University of Oregon Spring 2022 Visiting Artist Lecture Series
Presented by the Department of Art and Center for Art Research
Lectures will also live stream on the UO IS Media Services YouTube.
Yuji Hiratsuka mixes influences of east and west in his work. There is less of an emphasis on socio-cultural commentary and more of an emphasis about the placement and interplay of the visual effects. Hiratsuka plays with the metaphorical aspects of his subjects and their settings by portraying the irony, paradox, and satire in people’s daily lives. His images bear a slight resemblance to traditional Japanese Ukiyo-e prints, which were frequently decorative, brightly colored and featured highly stylized exaggerated and distorted figures, while also expressing contemporary aspects of the western world. Hiratsuka will explain the unique technique of his multicolor intaglio (etching) printmaking process. The process begins with a deep etching printed on a sheet of Kozo (mulberry) paper in black, after which the plate is reclaimed and re-etched for subsequent printing in yellow, red, and blue. In addition, Hiratsuka often applies the fifth or six extra layers of color as desired to enhance the image.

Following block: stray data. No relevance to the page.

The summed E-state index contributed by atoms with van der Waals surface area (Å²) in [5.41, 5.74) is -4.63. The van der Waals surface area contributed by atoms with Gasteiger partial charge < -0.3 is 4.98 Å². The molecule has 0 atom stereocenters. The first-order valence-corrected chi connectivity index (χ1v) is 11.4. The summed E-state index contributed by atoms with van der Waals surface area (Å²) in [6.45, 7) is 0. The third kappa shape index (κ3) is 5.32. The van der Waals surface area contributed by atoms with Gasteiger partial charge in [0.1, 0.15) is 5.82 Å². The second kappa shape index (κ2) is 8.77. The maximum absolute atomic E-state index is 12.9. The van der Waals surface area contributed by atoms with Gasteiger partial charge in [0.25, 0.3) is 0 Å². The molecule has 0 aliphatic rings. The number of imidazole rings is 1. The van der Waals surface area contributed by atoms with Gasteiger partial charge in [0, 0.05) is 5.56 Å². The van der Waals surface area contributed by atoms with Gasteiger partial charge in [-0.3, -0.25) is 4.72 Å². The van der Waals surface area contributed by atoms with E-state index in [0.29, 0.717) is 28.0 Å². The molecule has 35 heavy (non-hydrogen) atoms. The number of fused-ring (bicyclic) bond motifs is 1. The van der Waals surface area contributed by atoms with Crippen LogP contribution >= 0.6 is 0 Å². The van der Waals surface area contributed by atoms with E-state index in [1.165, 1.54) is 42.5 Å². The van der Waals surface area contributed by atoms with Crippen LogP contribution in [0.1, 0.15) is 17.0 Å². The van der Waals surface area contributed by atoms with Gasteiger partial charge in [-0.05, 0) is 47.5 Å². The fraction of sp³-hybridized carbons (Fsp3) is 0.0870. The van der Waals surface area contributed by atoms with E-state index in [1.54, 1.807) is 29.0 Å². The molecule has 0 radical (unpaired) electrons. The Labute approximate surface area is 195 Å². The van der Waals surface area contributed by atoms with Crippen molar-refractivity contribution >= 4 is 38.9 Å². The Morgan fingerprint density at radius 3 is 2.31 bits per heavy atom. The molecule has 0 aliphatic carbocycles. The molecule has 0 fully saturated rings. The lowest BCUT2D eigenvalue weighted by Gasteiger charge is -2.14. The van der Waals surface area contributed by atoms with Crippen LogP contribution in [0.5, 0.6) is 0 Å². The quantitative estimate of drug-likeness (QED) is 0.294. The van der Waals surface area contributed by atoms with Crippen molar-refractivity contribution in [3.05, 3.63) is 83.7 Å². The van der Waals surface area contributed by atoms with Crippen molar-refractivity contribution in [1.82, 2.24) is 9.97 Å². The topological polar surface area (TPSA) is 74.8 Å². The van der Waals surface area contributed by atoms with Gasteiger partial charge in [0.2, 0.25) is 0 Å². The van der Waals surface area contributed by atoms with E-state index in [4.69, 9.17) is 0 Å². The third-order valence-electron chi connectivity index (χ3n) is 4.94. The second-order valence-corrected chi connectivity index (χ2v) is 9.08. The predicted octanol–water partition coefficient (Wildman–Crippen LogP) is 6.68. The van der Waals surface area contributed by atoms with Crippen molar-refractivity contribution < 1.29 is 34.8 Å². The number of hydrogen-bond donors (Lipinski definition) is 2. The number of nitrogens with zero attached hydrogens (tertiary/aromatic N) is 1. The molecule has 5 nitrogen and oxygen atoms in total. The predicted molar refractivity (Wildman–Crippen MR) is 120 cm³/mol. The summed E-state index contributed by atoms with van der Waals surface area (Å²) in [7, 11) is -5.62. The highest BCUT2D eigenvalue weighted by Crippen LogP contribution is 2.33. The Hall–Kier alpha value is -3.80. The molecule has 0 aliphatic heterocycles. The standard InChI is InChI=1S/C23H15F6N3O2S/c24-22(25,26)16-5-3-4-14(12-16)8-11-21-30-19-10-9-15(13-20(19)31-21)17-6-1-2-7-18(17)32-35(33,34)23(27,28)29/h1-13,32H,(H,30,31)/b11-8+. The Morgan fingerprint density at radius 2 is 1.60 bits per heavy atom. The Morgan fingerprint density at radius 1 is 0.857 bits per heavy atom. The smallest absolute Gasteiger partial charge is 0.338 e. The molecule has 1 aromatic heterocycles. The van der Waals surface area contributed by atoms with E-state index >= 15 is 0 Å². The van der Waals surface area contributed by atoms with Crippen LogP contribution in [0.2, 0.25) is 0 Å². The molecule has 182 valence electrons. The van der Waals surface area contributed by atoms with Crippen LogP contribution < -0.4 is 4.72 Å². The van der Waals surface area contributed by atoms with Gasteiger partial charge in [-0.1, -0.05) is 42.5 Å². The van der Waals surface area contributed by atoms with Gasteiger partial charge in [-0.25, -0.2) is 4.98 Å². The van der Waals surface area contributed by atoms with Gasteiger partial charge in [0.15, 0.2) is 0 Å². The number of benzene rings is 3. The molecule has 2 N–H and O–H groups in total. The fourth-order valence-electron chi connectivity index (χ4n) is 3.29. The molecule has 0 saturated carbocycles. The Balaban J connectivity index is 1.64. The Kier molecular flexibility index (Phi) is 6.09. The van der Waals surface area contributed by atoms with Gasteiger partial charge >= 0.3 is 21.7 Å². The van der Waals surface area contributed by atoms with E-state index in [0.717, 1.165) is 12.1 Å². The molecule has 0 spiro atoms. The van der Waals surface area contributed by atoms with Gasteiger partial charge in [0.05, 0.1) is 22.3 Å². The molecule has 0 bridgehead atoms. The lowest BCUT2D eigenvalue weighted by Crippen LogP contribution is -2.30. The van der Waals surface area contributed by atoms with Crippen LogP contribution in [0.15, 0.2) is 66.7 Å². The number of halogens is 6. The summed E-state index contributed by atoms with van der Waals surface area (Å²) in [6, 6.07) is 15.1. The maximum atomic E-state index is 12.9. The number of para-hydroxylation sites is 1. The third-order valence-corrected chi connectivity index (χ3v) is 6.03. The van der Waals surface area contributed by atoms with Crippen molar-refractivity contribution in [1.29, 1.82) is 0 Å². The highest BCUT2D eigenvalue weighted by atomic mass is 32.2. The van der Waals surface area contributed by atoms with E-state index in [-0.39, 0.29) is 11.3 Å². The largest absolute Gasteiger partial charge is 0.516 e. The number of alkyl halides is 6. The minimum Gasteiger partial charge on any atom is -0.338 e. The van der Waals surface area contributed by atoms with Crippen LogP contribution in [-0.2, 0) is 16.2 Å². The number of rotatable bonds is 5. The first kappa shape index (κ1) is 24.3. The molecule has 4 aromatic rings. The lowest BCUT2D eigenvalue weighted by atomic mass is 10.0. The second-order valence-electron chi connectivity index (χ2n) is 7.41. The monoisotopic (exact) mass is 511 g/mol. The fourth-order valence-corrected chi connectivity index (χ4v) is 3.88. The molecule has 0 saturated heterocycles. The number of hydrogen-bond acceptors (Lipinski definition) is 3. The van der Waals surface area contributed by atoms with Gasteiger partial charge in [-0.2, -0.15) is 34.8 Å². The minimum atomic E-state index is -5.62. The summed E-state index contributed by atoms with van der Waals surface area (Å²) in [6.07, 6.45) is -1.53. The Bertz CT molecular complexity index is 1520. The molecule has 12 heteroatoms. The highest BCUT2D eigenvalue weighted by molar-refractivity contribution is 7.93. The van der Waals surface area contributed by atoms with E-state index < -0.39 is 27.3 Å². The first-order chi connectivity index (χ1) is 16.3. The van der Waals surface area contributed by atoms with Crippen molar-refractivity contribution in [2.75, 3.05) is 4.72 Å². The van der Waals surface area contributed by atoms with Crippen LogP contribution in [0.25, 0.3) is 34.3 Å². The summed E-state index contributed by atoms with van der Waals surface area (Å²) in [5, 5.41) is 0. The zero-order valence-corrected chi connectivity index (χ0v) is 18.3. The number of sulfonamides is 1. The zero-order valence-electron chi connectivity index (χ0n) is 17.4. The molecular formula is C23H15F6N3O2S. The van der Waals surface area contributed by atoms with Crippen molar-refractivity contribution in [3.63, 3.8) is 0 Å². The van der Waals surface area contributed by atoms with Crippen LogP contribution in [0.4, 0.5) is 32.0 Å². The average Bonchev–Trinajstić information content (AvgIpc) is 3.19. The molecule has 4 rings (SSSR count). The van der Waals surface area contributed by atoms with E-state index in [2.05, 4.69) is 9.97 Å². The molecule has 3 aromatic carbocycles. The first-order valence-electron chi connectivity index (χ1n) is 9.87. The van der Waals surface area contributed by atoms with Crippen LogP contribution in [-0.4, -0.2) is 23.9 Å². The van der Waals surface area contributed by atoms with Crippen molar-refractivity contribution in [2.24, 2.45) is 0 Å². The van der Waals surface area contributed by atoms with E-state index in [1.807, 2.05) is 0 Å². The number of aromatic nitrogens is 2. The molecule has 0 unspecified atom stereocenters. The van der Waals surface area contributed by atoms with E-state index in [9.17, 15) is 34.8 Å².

Yuji Hiratsuka was born in Osaka, Japan, and received a bachelor’s degree in art education from Tokyo Teachers’ University in 1978. He taught art at several high schools and junior high schools in Osaka until he moved to the United States in 1985 to pursue graduate degrees in printmaking at New Mexico State University and Indiana University. He taught printmaking, book arts and drawing at Oregon State University for the past three decades. His intaglio prints are in public collections including the British Museum, London, UK; State Museum of Oriental Arts, Moscow, Russia; Portland Art Museum, Portland, OR; Freer/Sackler, The Smithsonian’s Museum of Asian Art, Washington, D.C.; The Library of Congress, Washington, D.C.; Museum of Fine Arts Boston, Boston, MA; Cincinnati Art Museum, Cincinnati, OH; The Art Institute of Chicago, Chicago, IL; University of Oregon, Eugene, OR; de Young Fine Arts Museum of San Francisco, CA.
This lecture is made possible by the Gilkey Foundation Fund.